XL Records: The Basics:
- What: Independent record label XL Records
- Where: London, UK
- Founded by: Tim Palmer, Nick Halkes and Richard Russell
- Founded: 1989
XL began life in at the peak of the Acid House explosion in the late 1980s. Tim Palmer ran the influential Groove Records record store in London, a mecca for DJ's looking for sought after 12”s from the burgeoning house scene. Tim began licensing some of the imported 12”s through a label, Citybeat, set up in partnership with the influential indie label Beggars Banquet. Meanwhile teenager Richard Russell was flogging 'not strictly legal' hip-hop mix tapes in Camden market. Russell and Palmer meet in New York - Russell was working in NYC record store Vinyl Mania where Palmer was buying stock for his London shop.
Influenced by the DIY ethos of both punk and hip hop, Palmer and Nick Halkes started XL in 1989 as part of the acid house scene of home recording, pirate radio and illegal raves. Joined by Russell in 1990, the label began as an offshoot of Citybeat, and their first releases were 12”s from bedroom producers. XL soon eclipsed its parent label and was about to enter the UK national consciousness, a process that started when a 10 track demo from Essex teenager Liam Howlet landed on their desk.
4 tracks from this demo were released, under the moniker The Prodigy (taken Howlet's Moog Prodigy synthesiser) as the What Evil Lurks EP. This was followed by Charly, a single which heavily sampled British public information film Charley Says... and reached number 3 in the UK charts. Despite being criticized by the music press for inspiring numerous copycat 'childish' rave anthems Charly, along with SL2's iconic On A Ragga Tip established XL's reputation. The Prodigy went on to enjoy global success with their debut Experience album and the follow ups Fat Of The Land and Music For The Jilted Generation.
Russell Takes Up The Reigns:
By the time The Prodigy's second album was released, Halkes had left to set up Poistiva, a hugely success dance imprint of major label EMI and Palmer had retired from the music industry, leaving Russell running the label. Most of the label's time and resources were focused on The Prodigy, whose brand of house, beats and samples had taken off worldwide. XL proved their continued talent for picking winners, having a massive hit with House of Pain's Jump Around and releasing Roy Davis Jr's timeless house anthem Gabriel.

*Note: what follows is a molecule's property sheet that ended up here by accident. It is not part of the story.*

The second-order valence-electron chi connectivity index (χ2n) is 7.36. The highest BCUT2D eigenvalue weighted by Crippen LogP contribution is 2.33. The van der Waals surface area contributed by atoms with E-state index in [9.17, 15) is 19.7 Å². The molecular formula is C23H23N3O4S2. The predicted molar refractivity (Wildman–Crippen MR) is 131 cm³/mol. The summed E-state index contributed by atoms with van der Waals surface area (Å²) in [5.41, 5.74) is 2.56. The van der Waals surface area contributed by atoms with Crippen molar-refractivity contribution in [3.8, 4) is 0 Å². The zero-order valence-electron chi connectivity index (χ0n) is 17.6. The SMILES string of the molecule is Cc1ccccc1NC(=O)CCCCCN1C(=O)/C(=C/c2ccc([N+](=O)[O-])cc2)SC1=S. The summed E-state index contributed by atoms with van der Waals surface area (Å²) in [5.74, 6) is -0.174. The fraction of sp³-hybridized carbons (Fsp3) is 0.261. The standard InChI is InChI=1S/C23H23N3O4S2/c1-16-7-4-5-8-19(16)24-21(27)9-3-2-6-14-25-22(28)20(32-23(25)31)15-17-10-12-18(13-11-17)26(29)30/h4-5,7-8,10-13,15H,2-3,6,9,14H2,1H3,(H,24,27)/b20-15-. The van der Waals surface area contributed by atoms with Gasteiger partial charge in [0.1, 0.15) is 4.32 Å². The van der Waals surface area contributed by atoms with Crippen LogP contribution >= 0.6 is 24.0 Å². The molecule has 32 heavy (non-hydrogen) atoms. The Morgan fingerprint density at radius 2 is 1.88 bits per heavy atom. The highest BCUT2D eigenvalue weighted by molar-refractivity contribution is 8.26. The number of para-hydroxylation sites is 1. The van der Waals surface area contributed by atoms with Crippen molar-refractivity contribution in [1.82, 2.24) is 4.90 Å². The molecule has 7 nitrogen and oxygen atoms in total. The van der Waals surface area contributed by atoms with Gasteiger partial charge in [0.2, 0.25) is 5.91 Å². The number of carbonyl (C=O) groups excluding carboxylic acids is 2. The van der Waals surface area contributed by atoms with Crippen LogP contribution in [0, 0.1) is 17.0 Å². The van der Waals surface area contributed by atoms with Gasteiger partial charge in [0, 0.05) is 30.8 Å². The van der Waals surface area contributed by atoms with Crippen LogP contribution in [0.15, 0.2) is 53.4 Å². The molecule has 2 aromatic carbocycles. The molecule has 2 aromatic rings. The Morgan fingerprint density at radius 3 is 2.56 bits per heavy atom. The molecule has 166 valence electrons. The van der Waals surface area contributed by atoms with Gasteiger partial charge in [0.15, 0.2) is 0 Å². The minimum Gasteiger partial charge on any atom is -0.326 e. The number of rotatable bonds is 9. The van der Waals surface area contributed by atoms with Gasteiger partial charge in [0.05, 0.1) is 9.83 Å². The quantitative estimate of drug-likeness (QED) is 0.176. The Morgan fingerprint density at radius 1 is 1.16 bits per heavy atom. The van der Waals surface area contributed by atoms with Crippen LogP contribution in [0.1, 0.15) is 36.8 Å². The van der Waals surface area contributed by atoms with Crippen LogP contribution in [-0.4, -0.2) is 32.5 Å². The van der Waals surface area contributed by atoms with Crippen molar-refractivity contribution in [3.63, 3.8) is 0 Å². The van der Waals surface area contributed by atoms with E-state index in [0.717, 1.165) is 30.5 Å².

Badly Drawn Boy:
While The Prodigy worked on their 4th album, Russell had time to expand the label, snapping up Brixton based house duo Basement Jaxx amongst others. However, it was his signing of British singer/songwriter Badly Drawn Boy that surprised fans and the industry. BDB (real name Darren Gough) had caused a storm with his first two independently released EPs and was expected to sign to a prominent indie label. His choice of XL marked a significant shift in A'n'R policy for the label, and an inspired decision as Gough went on to win the prestigious Mercury Music Prize for his debut album.
Now it had established itself as label than reached beyond it's Acid House roots, the label continued to sign an eclectic range of artists, with a simple A'n'R policy, "All our artists are the best in their field" explained Russell. And he has a point - the label has signed up Detroit duo The White Stripes, Sri Lankan electroclash star M.I.A, Icelandic post-rockers Sigur Rós and British grime artist Dizzee Rascal, to name but three.
Russell Kicks Like a Mule:
As well as being the brains behind the label Russell, who began is career in the industry as a bedroom producer, has continued making music. In 2006 he was behind Aluminium, an orchestral reworking of White Stripes music. In the same year he resurrected Kicks Like A Mule, the name he and Halkes had worked under in the early 90's who'd enjoyed success with the classic house hit The Bouncer. Over the last two years they've reworked and remixed tracks by Klaxons and MIA, and re-established themselves as a sort after DJ team, gracing the decks at Bangface and Bestival festivals and clubs across the UK.
XL further cemented their place as one of the UKs top labels when they signed Radiohead frontman Thom York and released his solo album in 2006. The next year when his band's major label contract expired, and they released their album In Rainbows via their groundbreaking 'pay-what-you-want' website, it was no surprise when they signed up with XL for the album's physical release. Despite many in the industry predicting the albums commercial failure, due to it being made freely available via the web, Russell again proved his talent for picking a winner when it hit the number one spot worldwide in the week of release.
XL Records Demo Policy:
XL does not have a specific demo policy, but you should contact them via their website before sending them any music. To reach XL, fill out the form on this page.